pip install terraform-local
tflocal init

# now kick off LocalStack and run terraform apply
docker run -d -p 4566:4566 -p 4571:4571 --name localstack localstack/localstack

AWS_CSM_ENABLED=true tflocal apply

Now you have a policy in your iamlive terminal!

A downside to this approach now becomes apparent. If we want to scope down the Resource we’d need to do it manually and using LocalStack makes that more difficult. I included an output block in main.tf to capture the ARN of the EC2 instance, but a LocalStack generated ARN is not really useful when crafting a policy for your AWS Account.

However, if it would be useful to quickly determine the relevant Actions for a given terraform project, using LocalStack with CSM has a significant benefit. Subsequent terraform applys and terraform destroys will generate different Actions than the initial terraform apply so you might want to run through different scenarios to capture the right Actions. LocalStack allows you to do this without hammering your AWS Accounts.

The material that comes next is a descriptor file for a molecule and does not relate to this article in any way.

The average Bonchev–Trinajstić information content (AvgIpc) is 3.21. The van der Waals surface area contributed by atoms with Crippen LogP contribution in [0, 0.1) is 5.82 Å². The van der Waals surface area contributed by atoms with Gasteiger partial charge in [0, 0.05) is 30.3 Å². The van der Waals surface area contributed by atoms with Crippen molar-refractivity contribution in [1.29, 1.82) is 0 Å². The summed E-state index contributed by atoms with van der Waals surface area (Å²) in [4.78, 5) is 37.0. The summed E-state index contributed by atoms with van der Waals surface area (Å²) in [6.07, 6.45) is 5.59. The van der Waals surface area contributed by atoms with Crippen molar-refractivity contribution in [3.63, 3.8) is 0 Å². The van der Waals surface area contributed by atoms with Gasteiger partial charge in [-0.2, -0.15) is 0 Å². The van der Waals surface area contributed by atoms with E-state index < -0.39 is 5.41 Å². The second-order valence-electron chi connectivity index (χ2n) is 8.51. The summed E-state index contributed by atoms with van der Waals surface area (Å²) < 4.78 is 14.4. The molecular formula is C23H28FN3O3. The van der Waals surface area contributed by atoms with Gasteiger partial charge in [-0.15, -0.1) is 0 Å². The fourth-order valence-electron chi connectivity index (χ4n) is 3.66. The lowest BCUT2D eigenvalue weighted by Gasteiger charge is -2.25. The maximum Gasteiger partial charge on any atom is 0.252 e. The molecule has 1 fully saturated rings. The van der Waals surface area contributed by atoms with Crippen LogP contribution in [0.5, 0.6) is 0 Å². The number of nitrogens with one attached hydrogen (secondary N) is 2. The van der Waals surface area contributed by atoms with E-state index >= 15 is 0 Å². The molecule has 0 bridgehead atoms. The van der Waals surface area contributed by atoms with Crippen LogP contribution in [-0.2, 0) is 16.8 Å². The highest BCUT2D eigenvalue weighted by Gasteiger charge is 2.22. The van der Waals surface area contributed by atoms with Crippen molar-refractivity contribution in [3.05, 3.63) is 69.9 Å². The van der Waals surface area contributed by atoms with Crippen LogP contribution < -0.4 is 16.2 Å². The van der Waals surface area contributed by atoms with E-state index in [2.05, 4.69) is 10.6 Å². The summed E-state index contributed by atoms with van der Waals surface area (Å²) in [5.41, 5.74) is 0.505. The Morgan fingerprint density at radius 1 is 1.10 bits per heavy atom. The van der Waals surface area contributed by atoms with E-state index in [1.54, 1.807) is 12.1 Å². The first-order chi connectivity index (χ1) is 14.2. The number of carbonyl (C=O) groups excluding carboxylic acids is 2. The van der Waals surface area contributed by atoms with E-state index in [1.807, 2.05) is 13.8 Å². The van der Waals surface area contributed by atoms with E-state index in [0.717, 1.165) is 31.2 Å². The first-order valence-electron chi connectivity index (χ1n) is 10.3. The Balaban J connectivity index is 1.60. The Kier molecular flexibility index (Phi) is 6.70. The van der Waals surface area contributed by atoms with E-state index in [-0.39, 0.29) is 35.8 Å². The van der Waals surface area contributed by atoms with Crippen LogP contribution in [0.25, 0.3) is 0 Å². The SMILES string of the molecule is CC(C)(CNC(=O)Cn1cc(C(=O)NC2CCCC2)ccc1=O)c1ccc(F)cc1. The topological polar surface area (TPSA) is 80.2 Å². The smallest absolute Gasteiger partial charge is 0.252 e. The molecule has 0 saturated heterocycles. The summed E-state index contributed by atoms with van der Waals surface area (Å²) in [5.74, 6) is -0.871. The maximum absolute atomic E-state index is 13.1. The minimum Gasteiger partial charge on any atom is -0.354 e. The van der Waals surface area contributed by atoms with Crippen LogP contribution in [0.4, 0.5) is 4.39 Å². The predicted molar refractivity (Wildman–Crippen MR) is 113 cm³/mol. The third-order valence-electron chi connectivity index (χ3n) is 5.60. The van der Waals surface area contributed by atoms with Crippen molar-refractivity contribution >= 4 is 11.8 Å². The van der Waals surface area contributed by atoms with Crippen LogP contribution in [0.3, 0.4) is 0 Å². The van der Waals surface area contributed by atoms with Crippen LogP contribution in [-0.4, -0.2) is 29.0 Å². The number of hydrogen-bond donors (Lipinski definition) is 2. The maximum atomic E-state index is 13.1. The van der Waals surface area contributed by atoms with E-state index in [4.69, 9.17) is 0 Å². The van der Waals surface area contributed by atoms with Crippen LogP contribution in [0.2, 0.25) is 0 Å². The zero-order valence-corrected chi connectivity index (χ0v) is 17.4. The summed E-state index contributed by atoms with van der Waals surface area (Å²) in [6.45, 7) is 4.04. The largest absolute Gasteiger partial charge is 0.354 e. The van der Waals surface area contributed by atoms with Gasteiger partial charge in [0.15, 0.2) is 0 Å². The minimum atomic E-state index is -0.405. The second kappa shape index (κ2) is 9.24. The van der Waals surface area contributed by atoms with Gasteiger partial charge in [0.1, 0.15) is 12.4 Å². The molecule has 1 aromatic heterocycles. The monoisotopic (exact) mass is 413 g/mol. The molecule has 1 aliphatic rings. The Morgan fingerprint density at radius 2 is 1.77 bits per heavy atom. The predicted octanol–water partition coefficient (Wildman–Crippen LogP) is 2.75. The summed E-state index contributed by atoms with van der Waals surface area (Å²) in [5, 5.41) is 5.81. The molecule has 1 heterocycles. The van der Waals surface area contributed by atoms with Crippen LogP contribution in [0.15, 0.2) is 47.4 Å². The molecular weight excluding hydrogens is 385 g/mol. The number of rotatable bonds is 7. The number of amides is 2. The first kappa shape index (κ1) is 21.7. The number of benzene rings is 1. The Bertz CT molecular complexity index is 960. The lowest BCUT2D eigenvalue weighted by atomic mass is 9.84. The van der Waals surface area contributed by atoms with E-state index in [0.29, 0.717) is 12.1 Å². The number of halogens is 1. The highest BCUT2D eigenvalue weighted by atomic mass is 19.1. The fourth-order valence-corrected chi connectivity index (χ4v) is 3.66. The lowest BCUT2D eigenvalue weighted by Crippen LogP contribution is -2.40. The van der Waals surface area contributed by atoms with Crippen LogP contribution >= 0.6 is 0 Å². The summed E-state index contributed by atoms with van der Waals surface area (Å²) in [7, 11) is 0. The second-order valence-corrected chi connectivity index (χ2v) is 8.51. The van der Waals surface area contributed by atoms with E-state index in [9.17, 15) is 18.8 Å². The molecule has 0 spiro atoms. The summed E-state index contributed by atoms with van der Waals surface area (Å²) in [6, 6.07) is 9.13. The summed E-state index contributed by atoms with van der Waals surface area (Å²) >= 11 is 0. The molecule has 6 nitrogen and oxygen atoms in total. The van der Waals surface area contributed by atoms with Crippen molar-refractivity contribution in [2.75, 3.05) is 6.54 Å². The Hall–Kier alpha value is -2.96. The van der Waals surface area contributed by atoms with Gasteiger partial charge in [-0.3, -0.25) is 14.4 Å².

AWS_CSM_ENABLED=true tflocal destroy

Check your iamlive terminal and you’ll see that your policy now includes Actions required for terraform destroy.

Note: don’t forget to shutdown LocalStack when you’re done.

docker rm -f /localstack

This approach has worked well for me with a limited set of API calls I’ve used but your own results may vary. LocalStack has done an amazing job of mocking out AWS APIs but depending on the AWS services you’re terraforming you may need to upgrade to paid tier.

There are many more policy tools out there that I haven’t even mentioned. It seems like there is a new open source repository every month. There are also some interesting startups that provide sophisticated analysis to help with least privilege access. Check out iamzero if you want a quick way to find the right permissions for a new script. If you have dozens of AWS accounts and are struggling to safely scale access management, K9 Security offers a great tool to help bring order, security and simplicity to chaos.

I’m interested to see how this space develops and would also love to hear your thoughts on any tools you’ve used to take a data-driven approach to least privilege policies.